Time is almost on our side and we have just finished the main meal (second plateful) and started toasting some curious Sri Lankan marshmallows on the beach bonfire when the heavens literally open and golf-ball-like raindrops begin to sploosh off everything, steadily increasing until we are all utterly drenched. One of the chaps is stood in his probably highly-flammable swim shorts next to our beach bonfire, we're all here in the pouring rain huddling around the flame under some snatched villa umbrellas. He's trying his damnedest to melt these marshmallows, sadly with very little success, but a lot of humour. This kind of rain is nothing but fun in this sort of heat. It makes sense to jump in the pool just one last time and toast to an incredible break from reality.

 

Last night of this amazing Retreat. The towel creation laid out on my bed says it all…

 

 

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Day Eight – Saturday ’Back to li-i-i-i-fe, back to reality’

 

 

Up at the crack of day (well, 6am), we gather downstairs for a brief farewell to the wonderful staff (and a spot of toast and jam to see us on the road). Filled in the visitor's book with heartfelt thanks to the Sri Villas team, packed what now feels like three times as much luggage into the same two bags, collect my yoga mat, strap and block, and step out into the morning sun.

 

A couple of hours up the coast road in our friendly booked minivan man and we land in Colombo town for breakfast number two – one last blast of the unique Sri Lankan egg hoppers, this time with a spicy beef curry to savour. Whatever I said about loving aeroplane food, forget it – the ride home would have to be some shade of a miracle to come this close.

 

With five or six hours left to soak up this stunning part of the world, we split into small groups and hit up some of Colombo via the medium of Sri Lanka’s most flirtatious tuk tuk drivers. Two marriage proposals and just 300 rupees later (that’s like £1.20) and we’ve squeezed in The Fort, ayurvedic massages in the old Dutch area of town, lunch, a stroll around the markets, and the highlight: another impressively colourful temple, Sri Jinaratana Bhikku Abhyasa (complete with thankfully taxidermied elephant in the corner this time).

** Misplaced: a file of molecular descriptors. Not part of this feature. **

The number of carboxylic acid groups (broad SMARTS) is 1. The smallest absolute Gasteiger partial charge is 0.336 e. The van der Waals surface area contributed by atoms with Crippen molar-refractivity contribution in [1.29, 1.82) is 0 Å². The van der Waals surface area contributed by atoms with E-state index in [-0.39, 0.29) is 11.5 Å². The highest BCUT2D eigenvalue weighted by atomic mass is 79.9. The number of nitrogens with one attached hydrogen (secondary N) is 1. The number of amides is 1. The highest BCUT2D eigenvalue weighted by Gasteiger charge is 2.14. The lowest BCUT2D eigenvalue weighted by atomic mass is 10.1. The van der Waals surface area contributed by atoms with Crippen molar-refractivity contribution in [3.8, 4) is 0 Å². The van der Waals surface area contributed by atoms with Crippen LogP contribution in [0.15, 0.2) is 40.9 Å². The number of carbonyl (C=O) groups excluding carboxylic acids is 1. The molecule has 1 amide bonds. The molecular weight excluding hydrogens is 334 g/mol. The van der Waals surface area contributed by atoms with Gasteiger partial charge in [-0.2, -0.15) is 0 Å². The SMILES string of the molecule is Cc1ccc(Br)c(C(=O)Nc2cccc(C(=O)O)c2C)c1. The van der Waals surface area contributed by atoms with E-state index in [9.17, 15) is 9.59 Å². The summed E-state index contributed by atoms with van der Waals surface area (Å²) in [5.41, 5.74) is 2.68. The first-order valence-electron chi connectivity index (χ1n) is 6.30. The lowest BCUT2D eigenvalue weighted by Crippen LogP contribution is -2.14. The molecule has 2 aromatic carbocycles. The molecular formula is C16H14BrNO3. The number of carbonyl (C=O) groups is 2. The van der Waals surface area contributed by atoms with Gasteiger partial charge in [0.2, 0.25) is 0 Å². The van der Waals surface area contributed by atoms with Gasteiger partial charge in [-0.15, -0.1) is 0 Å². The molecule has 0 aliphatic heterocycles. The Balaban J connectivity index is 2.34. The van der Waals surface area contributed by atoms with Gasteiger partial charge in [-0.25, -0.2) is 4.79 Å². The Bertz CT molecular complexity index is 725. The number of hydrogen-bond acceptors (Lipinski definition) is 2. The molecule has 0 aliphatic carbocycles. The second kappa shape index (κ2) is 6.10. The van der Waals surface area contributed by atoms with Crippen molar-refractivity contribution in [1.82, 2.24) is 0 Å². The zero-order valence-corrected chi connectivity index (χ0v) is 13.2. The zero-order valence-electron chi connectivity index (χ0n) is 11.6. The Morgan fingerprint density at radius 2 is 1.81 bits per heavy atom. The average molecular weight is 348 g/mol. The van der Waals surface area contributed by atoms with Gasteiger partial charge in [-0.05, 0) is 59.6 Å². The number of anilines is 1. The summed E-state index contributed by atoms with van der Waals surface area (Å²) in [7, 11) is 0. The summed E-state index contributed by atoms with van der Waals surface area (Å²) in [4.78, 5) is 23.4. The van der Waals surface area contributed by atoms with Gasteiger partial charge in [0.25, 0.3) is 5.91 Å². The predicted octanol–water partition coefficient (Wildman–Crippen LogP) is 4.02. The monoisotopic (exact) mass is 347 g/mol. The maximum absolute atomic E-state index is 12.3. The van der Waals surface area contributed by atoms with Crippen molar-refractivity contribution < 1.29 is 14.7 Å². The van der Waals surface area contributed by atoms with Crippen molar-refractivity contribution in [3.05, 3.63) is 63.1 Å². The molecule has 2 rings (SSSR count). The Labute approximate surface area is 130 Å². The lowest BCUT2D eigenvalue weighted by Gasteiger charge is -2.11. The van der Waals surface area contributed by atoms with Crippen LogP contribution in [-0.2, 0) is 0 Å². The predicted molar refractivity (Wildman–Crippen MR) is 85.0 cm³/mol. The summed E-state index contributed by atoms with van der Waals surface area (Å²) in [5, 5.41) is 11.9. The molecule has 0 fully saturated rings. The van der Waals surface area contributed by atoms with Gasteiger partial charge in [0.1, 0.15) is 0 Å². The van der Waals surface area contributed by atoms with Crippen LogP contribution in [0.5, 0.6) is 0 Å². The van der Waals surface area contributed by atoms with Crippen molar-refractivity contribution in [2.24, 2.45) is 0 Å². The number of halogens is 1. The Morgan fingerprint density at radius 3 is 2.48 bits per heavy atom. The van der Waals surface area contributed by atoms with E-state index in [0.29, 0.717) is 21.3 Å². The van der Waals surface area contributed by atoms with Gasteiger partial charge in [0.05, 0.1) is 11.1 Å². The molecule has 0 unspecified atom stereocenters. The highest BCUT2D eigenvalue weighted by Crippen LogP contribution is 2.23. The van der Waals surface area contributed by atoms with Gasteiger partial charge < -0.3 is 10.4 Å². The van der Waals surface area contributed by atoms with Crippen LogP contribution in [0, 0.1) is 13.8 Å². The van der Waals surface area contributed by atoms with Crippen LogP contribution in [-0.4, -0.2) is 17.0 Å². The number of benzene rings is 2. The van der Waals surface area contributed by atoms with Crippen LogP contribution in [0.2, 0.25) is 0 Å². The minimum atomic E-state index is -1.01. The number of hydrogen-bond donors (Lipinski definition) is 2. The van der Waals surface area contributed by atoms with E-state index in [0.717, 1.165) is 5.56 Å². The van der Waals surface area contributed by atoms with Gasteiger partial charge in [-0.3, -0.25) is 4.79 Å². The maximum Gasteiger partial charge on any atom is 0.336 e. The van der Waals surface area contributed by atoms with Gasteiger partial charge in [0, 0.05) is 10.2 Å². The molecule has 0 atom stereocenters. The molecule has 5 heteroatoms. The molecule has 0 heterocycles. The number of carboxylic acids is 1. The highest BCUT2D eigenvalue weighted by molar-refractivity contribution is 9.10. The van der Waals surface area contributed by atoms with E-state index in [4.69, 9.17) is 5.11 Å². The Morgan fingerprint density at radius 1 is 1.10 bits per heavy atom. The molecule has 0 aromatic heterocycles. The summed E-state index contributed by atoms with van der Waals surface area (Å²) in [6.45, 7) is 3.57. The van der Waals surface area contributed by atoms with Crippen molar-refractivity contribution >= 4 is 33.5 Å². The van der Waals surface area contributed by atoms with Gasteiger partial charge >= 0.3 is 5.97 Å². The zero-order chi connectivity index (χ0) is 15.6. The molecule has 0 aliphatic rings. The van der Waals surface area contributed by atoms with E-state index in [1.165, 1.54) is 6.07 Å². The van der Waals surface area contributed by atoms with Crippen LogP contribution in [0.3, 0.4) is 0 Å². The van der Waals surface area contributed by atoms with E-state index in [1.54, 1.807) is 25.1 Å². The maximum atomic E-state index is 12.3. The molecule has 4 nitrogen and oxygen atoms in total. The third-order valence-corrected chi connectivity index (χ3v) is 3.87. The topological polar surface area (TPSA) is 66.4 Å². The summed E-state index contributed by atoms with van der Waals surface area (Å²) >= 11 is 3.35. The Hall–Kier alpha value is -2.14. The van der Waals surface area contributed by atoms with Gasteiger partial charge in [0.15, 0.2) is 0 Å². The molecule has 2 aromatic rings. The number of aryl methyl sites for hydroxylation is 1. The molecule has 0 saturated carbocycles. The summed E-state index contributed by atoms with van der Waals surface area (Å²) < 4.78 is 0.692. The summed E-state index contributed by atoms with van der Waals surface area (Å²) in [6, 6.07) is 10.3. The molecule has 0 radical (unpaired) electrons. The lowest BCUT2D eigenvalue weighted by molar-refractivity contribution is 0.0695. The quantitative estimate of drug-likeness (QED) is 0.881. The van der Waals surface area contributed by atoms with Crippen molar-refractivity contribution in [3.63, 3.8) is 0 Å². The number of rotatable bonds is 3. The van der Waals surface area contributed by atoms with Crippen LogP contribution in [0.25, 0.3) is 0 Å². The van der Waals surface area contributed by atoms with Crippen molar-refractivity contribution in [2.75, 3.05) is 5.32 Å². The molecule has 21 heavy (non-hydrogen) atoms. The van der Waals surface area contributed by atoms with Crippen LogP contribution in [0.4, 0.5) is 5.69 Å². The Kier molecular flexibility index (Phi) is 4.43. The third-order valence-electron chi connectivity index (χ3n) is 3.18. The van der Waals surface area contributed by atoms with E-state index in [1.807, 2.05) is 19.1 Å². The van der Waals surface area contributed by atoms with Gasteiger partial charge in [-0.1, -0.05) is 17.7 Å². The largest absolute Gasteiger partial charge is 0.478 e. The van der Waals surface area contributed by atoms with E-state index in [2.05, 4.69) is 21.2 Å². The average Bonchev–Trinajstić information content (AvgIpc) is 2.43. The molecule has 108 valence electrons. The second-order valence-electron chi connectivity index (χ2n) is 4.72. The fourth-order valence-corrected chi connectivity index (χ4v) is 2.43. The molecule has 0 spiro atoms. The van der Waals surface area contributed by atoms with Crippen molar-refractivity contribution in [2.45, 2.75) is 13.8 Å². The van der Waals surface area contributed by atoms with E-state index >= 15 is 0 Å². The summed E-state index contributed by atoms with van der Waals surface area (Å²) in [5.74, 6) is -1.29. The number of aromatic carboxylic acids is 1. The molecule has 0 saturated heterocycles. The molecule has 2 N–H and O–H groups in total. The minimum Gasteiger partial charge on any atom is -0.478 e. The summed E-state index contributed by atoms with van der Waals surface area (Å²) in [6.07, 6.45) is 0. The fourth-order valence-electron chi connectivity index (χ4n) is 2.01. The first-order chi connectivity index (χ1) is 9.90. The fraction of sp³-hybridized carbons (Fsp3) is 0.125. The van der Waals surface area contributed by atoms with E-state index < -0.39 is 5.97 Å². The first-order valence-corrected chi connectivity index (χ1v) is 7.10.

As the hours are dwindling and I start to look at my watch more and more, something pops into my head that I’d not easked earlier in the week. I ‘fess up and ask exactly what ‘Namasté’ means – all this time, I’ve been repeating it and thinking it simply meant ‘thanks’. For the benefit of the other uninitiated new yogis out there, it turns out ‘Namasté’ means so much more (Karla even sent me the sweet little reminder below as I boarded). Meditating on this, and trying to take in the incredible week I’ve just been fortunate enough to take part in, it’s with this sentiment that I smile and draw this jam-packed but utterly blissful adventure to a close.

 

Time to put that airplane food to the test, sit with a new, improved posture on the now rather dull plane seat home, and beam from ear to ear as I plan my next Retreat. Thank you, guys!!!

 

 

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by Sarah McGill